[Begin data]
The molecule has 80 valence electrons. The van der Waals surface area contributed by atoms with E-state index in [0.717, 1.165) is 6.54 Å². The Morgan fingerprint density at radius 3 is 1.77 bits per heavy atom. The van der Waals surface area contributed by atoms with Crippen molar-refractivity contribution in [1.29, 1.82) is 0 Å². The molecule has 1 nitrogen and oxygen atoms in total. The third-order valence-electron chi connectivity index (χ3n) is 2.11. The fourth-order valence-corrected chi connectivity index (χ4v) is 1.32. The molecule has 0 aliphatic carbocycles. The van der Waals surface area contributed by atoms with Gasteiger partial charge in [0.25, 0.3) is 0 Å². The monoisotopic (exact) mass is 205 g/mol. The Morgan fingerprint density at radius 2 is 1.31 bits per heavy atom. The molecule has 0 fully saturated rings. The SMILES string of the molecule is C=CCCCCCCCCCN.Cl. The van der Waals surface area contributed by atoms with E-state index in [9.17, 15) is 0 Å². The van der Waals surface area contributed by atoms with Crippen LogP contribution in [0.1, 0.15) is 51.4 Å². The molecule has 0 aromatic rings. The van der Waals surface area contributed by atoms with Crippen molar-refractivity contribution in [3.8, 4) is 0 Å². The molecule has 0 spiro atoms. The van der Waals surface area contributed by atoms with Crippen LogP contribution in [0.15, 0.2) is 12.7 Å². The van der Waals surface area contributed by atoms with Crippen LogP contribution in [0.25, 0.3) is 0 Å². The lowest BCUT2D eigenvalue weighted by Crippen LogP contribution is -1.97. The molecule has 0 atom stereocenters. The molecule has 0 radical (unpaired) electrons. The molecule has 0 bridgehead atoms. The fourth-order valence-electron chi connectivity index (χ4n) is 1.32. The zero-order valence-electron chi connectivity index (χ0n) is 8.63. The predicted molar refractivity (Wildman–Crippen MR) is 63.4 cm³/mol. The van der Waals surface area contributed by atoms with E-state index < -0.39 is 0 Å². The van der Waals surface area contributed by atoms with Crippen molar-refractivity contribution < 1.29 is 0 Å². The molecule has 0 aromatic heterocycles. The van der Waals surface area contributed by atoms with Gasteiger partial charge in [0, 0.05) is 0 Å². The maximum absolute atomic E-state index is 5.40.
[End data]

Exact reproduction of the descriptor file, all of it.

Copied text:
The molecule has 80 valence electrons. The van der Waals surface area contributed by atoms with E-state index in [0.717, 1.165) is 6.54 Å². The Morgan fingerprint density at radius 3 is 1.77 bits per heavy atom. The van der Waals surface area contributed by atoms with Crippen molar-refractivity contribution in [1.29, 1.82) is 0 Å². The molecule has 1 nitrogen and oxygen atoms in total. The third-order valence-electron chi connectivity index (χ3n) is 2.11. The fourth-order valence-corrected chi connectivity index (χ4v) is 1.32. The molecule has 0 aliphatic carbocycles. The van der Waals surface area contributed by atoms with Gasteiger partial charge in [0.25, 0.3) is 0 Å². The monoisotopic (exact) mass is 205 g/mol. The Morgan fingerprint density at radius 2 is 1.31 bits per heavy atom. The molecule has 0 fully saturated rings. The SMILES string of the molecule is C=CCCCCCCCCCN.Cl. The van der Waals surface area contributed by atoms with E-state index in [9.17, 15) is 0 Å². The van der Waals surface area contributed by atoms with Crippen LogP contribution in [0.1, 0.15) is 51.4 Å². The molecule has 0 aromatic rings. The van der Waals surface area contributed by atoms with Crippen molar-refractivity contribution in [3.8, 4) is 0 Å². The molecule has 0 spiro atoms. The van der Waals surface area contributed by atoms with Crippen LogP contribution in [0.15, 0.2) is 12.7 Å². The van der Waals surface area contributed by atoms with Crippen LogP contribution in [0.25, 0.3) is 0 Å². The lowest BCUT2D eigenvalue weighted by Crippen LogP contribution is -1.97. The molecule has 0 atom stereocenters. The molecule has 0 radical (unpaired) electrons. The molecule has 0 bridgehead atoms. The fourth-order valence-electron chi connectivity index (χ4n) is 1.32. The zero-order valence-electron chi connectivity index (χ0n) is 8.63. The predicted molar refractivity (Wildman–Crippen MR) is 63.4 cm³/mol. The van der Waals surface area contributed by atoms with E-state index < -0.39 is 0 Å². The van der Waals surface area contributed by atoms with Crippen molar-refractivity contribution < 1.29 is 0 Å². The molecule has 0 aromatic heterocycles. The van der Waals surface area contributed by atoms with Gasteiger partial charge in [0, 0.05) is 0 Å². The maximum absolute atomic E-state index is 5.40.